Maria Shriver talks about feeling 'invisible' during Arnold Schwarzenegger marriage

NEW YORK, NEW YORK - OCTOBER 31: Maria Shriver visits SiriusXM Studios on October 31, 2019 in New York City. (Photo by Bonnie Biess/Getty Images)
Maria Shriver talks about her 'journey to re-evaluate everything in my life' after her marriage to
Arnold Schwarzenegger ended. (Photo: Bonnie Biess/Getty Images)

Maria Shriver says she completely reevaluated her life after her split from Arnold Schwarzenegger and their subsequent divorce.

The Emmy-winning journalist, best-selling author and member of the famed Kennedy clan, 67, appeared on the Making Space with Hoda Kotb podcast to discuss her "continual quest to learn about myself." She said after her 2011 separation from The Terminator star and former California governor, she visited a convent as part of healing journey and got sage advice. She also spoke about feeling "invisible" during her marriage — something she felt throughout her life within her famous family.

Shriver, who split from 75-year-old Schwarzenegger, with whom she shares four children, after he admitted he fathered their housekeeper's teenage child, said when her marriage ended, it gave her the "freedom" to do some soul searching and "go and figure out" her truth.

"I did so many things," on that journey. But one ... was I went to a convent, a cloistered convent ... to be in silence and look for advice, said Shriver, who was raised Catholic. "The reverend mother there … she said, 'I think you came here looking for permission.'"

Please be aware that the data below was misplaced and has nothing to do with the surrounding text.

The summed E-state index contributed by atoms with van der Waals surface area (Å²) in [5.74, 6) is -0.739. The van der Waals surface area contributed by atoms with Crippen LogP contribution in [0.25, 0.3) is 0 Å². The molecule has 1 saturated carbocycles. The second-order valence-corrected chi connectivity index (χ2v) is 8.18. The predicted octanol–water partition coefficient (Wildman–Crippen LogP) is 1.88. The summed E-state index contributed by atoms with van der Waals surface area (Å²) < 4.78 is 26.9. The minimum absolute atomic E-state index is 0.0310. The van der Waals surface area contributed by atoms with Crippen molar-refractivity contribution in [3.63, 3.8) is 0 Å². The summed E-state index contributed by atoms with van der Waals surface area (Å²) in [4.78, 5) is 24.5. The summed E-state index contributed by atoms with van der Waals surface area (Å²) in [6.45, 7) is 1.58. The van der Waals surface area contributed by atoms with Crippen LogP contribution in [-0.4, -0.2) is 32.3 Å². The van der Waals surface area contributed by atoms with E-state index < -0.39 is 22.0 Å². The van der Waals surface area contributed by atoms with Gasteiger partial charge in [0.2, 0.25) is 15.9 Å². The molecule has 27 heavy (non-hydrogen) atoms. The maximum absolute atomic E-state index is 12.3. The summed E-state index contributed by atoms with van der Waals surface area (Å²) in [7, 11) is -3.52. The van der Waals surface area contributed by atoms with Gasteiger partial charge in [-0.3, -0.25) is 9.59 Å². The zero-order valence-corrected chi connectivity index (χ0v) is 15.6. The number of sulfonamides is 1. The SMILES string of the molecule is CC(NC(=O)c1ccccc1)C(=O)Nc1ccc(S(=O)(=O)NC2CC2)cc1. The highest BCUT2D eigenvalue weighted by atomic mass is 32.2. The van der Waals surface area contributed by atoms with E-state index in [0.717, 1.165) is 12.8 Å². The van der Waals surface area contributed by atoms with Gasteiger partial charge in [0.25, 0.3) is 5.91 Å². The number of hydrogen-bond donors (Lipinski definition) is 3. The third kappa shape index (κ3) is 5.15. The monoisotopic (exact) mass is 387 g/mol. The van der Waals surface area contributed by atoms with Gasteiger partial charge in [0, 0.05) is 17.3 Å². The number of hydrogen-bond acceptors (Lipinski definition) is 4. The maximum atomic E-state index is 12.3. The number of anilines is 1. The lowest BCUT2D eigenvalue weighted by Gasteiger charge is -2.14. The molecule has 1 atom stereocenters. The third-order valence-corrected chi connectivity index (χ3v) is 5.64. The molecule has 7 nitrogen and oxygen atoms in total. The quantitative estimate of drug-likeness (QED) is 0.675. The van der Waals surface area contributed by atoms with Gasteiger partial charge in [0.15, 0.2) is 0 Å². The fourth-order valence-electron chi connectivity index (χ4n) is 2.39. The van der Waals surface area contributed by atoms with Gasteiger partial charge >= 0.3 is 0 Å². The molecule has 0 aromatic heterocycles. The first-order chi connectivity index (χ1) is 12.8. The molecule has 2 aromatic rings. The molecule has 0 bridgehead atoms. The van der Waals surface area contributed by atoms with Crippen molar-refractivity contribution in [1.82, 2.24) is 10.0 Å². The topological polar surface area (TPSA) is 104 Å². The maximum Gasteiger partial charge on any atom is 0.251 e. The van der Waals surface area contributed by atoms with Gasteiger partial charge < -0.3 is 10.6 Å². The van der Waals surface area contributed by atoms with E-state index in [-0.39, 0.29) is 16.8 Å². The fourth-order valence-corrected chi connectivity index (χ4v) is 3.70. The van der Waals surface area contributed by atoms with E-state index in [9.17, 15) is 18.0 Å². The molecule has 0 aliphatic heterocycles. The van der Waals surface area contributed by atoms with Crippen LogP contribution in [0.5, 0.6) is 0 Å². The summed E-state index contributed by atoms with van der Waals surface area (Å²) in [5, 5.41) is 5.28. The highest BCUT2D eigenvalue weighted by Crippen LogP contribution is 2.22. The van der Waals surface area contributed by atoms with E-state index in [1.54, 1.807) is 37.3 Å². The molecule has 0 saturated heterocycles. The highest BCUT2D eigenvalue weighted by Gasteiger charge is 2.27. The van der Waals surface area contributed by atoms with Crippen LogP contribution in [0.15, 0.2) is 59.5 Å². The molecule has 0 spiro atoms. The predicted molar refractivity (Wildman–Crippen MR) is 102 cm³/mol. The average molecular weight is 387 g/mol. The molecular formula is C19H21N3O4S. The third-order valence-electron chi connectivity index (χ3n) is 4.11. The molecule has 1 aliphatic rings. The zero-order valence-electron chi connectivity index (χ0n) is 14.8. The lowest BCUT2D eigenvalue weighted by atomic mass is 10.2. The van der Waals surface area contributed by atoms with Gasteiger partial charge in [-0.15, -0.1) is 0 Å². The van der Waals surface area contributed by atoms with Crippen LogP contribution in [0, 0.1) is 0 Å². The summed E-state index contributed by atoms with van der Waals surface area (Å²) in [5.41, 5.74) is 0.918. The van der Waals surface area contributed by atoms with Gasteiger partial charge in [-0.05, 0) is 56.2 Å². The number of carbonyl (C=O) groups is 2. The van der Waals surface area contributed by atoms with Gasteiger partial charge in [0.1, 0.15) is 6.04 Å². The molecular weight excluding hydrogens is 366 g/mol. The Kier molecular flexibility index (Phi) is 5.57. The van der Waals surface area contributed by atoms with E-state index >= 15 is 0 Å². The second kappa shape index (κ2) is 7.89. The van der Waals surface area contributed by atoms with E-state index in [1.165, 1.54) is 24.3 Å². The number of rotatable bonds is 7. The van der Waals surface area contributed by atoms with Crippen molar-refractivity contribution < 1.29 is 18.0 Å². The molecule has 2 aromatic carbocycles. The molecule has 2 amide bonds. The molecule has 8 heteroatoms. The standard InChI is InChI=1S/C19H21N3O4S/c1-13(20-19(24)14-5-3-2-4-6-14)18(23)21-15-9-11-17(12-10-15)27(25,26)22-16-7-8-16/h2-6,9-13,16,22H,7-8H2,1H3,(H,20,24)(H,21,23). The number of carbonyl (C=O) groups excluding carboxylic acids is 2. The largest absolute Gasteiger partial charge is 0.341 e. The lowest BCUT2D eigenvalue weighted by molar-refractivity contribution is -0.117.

She said it felt like "a scene out of The Sound of Music... She goes, 'You can't come live here … but you do have permission to go out and become Maria.' I was, like, sobbing... I had never given myself permission to ... be vulnerable, to be weak, to be brought to my knees. And the world did it to me. And then I was like, 'OK, God, let's go. And I'm going to take this and learn everything I can about my role and what I need to learn ... When the universe knocks you like that, I think you have to not focus on the other person [but] ... what do you learn from this experience? So I gave myself permission to start learning."